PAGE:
For each plugin we’re approaching with the mindset of a new user, evaluating based on first impressions through to creating/adding a schema to a post.
Today we’re looking at the Add Meta Tags plugin. Unlike the previous two plugins, Add Meta Tags isn’t specific to schema.org, but we’re evaluating it for that purpose.
The Scenario: Creating a Review Site
For this round of plugin reviews we’re building a website that (gasp) reviews WordPress plugins! Original, we know. 🙂
We have a limited amount of time to produce this content, so we want to spend as little time as possible configuring the schema settings for each review.
With that in mind, our biggest pain point is usability. The plugin needs to be intuitive and easy. Let’s see how Add Meta Tags stacks up against the others.
There’s no header art. Disappointing, yes, but not a strike. It could be that the developer doesn’t view their plugin as a product to be marketed with imagery. Or maybe they don’t have design chops and couldn’t be bothered to have someone else create something.
The headline description gets the point across, though:
Certainly more useful than a pretty picture that tells us nothing!
Are we up to date? You bet.
I’m writing this review on Monday, November 25th 2013. The plugin was updated last Friday. Nice!
The plugin is marked as compatible up to WordPress 3.7.1, the most recent version at the time of writing.
Popular with 200,000+ downloads.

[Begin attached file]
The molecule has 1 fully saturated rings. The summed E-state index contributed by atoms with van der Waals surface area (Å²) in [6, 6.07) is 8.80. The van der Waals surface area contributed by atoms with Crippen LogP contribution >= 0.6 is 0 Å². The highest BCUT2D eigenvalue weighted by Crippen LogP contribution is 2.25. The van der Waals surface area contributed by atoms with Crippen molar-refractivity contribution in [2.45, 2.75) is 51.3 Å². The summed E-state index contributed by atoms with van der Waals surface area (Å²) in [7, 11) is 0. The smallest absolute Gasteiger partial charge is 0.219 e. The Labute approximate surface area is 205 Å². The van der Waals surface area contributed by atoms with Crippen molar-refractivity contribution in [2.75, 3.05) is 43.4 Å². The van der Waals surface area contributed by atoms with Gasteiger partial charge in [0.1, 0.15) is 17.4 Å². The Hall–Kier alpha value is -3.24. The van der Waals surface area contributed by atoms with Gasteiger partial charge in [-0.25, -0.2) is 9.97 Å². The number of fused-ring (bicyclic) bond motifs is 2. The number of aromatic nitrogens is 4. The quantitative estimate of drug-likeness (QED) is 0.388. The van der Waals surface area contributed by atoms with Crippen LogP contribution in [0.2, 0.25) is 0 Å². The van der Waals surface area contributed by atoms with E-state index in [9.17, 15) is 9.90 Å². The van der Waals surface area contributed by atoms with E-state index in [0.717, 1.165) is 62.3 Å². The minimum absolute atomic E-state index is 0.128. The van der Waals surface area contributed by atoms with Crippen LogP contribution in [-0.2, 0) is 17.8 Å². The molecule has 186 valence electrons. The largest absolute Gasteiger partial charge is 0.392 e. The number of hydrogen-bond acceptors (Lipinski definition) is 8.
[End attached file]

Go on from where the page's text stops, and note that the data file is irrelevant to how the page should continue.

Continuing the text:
While this doesn’t come close to All In One’s 16 million, Yoast’s nearly 7 million or SEO Ultimate’s 1.2 million, we have to keep in mind that this plugin isn’t focused specifically on being an SEO powerhouse.
Instead, this plugin is focused on meta tags. Open Graph and Twitter metadata is in the headline. It’s also the most popular of the plugins we’ve compared so far in this series.
Note: Remember, popularity doesn’t represent quality! Having a lot of downloads doesn’t make a plugin good, and even a good plugin may not be suitable for what you need.
Documented for developers.
The documentation is thorough and nicely formatted with headlines, lists, and contextual links. A quick skim turns up the following sections (among others):
- Plugin goals.
- Notes re: licensing and donations.
- Clearly states what the plugin does, and which pages it affects.
- Explanation of the plugin’s filters, fields, template tags, and theme requirements.
- Info for fetching source code and creating patches.
From reading through the docs, it definitely seems that the developer has a technical audience in mind. We can see the text-heavy focus continue in the screenshots:
Ratings & Reviews